David Legge Brainard
|David Legge Brainard|
|Born||December 21, 1856
Norway, New York
|Died||March 22, 1946 (aged 89)|
|Buried at||Arlington National Cemetery|
|Service/branch||United States Army|
|Years of service||1876–1919|
Lady Franklin Bay Expedition
|Awards||Charles P. Daly Medal
The Explorers Club Medal
Brainard was born in Norway, New York, the fifth son to Alanson Brainard and Maria C. Legge.
Brainard enlisted in the US Army in 1876, and served in the Sioux, Bannock and Nez Perce campaigns in 1877 and 1878 under General Nelson Appleton Miles, where he was wounded on his face and right hand.12
In 1880, he volunteered and was selected for the Howgate Expedition, which was canceled. However, the next year he was detailed as first sergeant for the ill-fated Lady Franklin Bay Expedition under Adolphus Greely. Over the three years of this expedition he continuously kept a journal. Among the men to die on this expedition was James Booth Lockwood, second-in-command of the expedition and Brainard's companion on many excursions, including their record breaking push north to 83°23'30". Brainard wrote of his passing on April 9, 1884:
Lieut. Lockwood became unconscious early this morning and at 4:30 p.m. breathed his last. This will be a sad blow to his family who evidently idolized him. To me it is also a sorrowful event. He had been my companion during long and eventful excursions, and my feeling toward him was akin to that of a brother. Biederbick and myself straightened his limps and prepared his remains for burial. This was the saddest duty I have ever yet been called upon to perform.2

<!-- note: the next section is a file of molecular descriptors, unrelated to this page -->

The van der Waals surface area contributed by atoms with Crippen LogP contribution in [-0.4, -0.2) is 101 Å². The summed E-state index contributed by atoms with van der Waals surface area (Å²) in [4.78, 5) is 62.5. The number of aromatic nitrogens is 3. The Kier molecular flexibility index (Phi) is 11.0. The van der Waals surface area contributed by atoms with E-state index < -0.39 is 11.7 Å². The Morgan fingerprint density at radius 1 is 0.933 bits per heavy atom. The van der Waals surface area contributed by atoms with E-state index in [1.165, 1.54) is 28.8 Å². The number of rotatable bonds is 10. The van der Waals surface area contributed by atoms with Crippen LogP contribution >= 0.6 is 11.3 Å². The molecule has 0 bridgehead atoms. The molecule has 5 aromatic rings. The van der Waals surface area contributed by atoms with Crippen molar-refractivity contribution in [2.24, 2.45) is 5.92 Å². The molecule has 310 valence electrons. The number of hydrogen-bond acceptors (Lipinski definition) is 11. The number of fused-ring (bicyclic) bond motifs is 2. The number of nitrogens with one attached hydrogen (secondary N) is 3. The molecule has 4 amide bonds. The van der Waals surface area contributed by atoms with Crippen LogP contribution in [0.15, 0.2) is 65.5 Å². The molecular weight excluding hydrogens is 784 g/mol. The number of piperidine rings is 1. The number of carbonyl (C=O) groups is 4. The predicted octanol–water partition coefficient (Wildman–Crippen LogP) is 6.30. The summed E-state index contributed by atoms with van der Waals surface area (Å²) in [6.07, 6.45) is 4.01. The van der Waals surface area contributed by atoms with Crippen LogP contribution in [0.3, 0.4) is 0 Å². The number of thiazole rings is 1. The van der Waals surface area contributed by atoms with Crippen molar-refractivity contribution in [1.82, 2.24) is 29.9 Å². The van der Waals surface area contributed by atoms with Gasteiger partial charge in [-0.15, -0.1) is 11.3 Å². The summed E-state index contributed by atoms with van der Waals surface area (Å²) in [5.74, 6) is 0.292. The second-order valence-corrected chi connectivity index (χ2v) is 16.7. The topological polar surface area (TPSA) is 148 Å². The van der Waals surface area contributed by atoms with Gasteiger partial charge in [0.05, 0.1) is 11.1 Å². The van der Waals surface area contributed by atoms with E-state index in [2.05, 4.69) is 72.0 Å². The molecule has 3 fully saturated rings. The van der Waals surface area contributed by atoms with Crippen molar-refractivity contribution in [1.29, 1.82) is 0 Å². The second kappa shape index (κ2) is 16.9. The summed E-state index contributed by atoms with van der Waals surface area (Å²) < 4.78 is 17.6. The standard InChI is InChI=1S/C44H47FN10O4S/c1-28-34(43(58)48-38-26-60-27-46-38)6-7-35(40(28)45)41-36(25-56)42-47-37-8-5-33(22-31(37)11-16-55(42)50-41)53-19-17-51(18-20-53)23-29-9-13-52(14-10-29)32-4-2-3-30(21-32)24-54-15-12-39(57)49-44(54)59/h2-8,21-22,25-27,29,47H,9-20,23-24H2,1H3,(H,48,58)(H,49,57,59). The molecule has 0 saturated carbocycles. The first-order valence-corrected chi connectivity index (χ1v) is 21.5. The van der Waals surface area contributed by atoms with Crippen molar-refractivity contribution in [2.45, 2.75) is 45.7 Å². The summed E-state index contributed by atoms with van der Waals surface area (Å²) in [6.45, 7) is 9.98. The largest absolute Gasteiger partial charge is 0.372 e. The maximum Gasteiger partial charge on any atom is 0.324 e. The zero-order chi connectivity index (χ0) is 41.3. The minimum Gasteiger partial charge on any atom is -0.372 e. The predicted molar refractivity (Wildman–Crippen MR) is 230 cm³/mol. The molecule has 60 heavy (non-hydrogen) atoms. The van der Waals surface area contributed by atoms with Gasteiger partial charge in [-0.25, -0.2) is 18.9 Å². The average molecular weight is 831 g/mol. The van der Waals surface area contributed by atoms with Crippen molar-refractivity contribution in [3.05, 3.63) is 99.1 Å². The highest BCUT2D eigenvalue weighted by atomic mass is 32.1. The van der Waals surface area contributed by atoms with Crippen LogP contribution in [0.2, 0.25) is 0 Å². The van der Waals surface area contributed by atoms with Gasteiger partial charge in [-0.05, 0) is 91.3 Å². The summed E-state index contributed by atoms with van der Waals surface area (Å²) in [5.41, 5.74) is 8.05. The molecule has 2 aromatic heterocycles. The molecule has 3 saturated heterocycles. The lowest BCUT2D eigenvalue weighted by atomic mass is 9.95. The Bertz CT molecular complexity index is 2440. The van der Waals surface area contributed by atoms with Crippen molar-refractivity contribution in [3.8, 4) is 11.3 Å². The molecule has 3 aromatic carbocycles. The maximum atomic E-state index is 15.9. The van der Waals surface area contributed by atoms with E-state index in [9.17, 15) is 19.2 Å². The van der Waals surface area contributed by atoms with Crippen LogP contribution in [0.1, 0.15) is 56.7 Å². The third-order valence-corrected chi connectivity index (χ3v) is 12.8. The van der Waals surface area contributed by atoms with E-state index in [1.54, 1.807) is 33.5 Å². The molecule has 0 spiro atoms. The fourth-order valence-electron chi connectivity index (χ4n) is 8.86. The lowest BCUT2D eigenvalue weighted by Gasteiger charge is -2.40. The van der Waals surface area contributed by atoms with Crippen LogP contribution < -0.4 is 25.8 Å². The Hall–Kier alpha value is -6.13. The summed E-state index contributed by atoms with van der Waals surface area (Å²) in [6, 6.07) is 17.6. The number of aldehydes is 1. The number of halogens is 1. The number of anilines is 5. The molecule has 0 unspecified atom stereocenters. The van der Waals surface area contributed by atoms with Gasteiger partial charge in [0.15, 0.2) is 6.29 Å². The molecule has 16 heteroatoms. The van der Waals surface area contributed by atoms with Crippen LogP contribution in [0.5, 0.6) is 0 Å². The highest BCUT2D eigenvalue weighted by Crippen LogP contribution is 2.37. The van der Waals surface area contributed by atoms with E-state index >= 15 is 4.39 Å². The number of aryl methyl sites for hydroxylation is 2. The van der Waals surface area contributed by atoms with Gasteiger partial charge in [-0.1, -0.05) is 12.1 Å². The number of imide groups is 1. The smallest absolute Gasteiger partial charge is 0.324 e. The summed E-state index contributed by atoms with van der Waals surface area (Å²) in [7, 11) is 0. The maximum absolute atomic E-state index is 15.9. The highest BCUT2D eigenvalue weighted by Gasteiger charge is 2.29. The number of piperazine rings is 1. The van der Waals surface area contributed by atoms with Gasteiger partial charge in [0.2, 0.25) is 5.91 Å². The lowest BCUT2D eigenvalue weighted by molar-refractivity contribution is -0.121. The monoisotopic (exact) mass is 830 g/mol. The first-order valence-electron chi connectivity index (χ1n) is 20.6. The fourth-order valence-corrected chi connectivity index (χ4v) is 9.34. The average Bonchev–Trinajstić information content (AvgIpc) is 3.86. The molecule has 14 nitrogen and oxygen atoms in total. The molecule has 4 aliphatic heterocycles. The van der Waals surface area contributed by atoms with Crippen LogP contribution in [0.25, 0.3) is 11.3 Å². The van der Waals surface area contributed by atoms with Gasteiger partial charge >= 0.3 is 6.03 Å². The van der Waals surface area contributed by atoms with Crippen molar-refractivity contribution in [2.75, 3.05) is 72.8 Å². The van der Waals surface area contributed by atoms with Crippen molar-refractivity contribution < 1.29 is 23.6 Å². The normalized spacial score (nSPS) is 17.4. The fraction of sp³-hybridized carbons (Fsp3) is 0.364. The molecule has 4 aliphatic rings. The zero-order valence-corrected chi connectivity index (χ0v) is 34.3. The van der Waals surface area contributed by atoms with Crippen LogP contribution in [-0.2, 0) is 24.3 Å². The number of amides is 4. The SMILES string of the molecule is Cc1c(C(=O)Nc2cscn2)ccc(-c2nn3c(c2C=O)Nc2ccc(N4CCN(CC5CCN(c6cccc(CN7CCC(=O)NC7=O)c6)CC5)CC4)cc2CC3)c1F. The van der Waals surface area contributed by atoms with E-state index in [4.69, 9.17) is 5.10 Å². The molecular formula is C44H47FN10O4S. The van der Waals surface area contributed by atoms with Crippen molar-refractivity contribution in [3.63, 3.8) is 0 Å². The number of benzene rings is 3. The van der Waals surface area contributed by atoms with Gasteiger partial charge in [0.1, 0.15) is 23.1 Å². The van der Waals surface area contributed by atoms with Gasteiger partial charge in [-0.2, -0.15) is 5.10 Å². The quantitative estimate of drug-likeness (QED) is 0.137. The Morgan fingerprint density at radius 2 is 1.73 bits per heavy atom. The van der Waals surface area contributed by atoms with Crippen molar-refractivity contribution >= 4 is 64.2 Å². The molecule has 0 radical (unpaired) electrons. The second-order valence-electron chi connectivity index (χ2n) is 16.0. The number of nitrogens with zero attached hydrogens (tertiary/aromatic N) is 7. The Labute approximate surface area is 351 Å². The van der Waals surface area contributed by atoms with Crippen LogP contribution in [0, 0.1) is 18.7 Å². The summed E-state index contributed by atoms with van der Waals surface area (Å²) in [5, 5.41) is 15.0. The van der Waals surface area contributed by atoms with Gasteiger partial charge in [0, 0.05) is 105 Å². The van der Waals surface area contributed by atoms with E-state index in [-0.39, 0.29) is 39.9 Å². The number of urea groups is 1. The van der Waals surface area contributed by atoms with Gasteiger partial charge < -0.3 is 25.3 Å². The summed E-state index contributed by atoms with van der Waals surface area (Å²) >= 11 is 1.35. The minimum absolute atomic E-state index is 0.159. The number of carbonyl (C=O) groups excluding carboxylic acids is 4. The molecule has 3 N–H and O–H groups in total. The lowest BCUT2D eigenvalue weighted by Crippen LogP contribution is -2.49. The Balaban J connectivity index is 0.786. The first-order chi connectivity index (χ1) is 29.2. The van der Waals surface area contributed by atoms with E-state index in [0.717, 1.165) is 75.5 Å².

Shortly before rescue, in the spring of 1884, freezing, starving and suffering from scurvy, he wrote:
Our own condition is so wretched, so palpably miserable, that death would be welcomed rather than feared...3
Brainard was one of only six survivors rescued by Rear Admiral Winfield Scott Schley on June 22, 1884. On that day, he was reportedly too weak to hold his pencil to make a note in his log.2 He was awarded the Back Grant by the Royal Geographical Society in 1885.
Brainard was commissioned second lieutenant in the 2nd Cavalry in 1886 "as recognition of the gallant and meritorious services rendered by him in the Arctic expedition of 1881–1884." He then had the distinction of being the only living (active or retired) officer in the US Army commissioned for specific services.3 He served as Chief Commissary of the Military Forces in the Philippines during the Spanish-American War in 1898.1
Brainard was awarded the Charles P. Daly Medal by the American Geographical Society for his arctic exploration in 1926, and in 1929 was awarded The Explorers Club Medal. He elected an honorary member of the American Polar Society in 1936, on his 80th birthday.25
Brainard married twice, first to Anna Chase in 1888, then to Sara Hall Guthrie (1880–1953) in 1917, leaving no children and one stepdaughter, Elinor, from his second marriage.1 Brainard died, aged 89, on March 22, 1946, and was buried in Arlington National Cemetery, joined by his second wife in 1953.6 He was the last survivor of the Lady Franklin Bay Expedition, the second-last member having died in 1935.4
- The Outpost of the Lost (1929)
- Six Came Back (1940)
- Dartmouth College Library collection of papers and chronology.
- The Arctic Saga of David Legg Brainard. Accessed 18 March 2010.
- A Biographical Sketch of Gen. David L. Brainard, US Army, Glenn M. Stein, FRGS, 5 August 2007, Accessed 18 March 2010
- Ancestry.com: BRAINARD, David Legge. Accessed 18 March 2010.
- "Gen. Brainard Honored. Last Survivor of Greely Expedition Enrolled in Polar Society at 80". New York Times. December 22, 1936. Retrieved 2011-11-02. "Brig. Gen. David L. Brainard, retired, last survivor of General Greely's Arctic Expedition of 1881–84, celebrated his eightieth birthday here today and became the first honorary member of the American Polar Society."
- Arlington National Cemetery record for Brainard. Accessed 18 March 2010.
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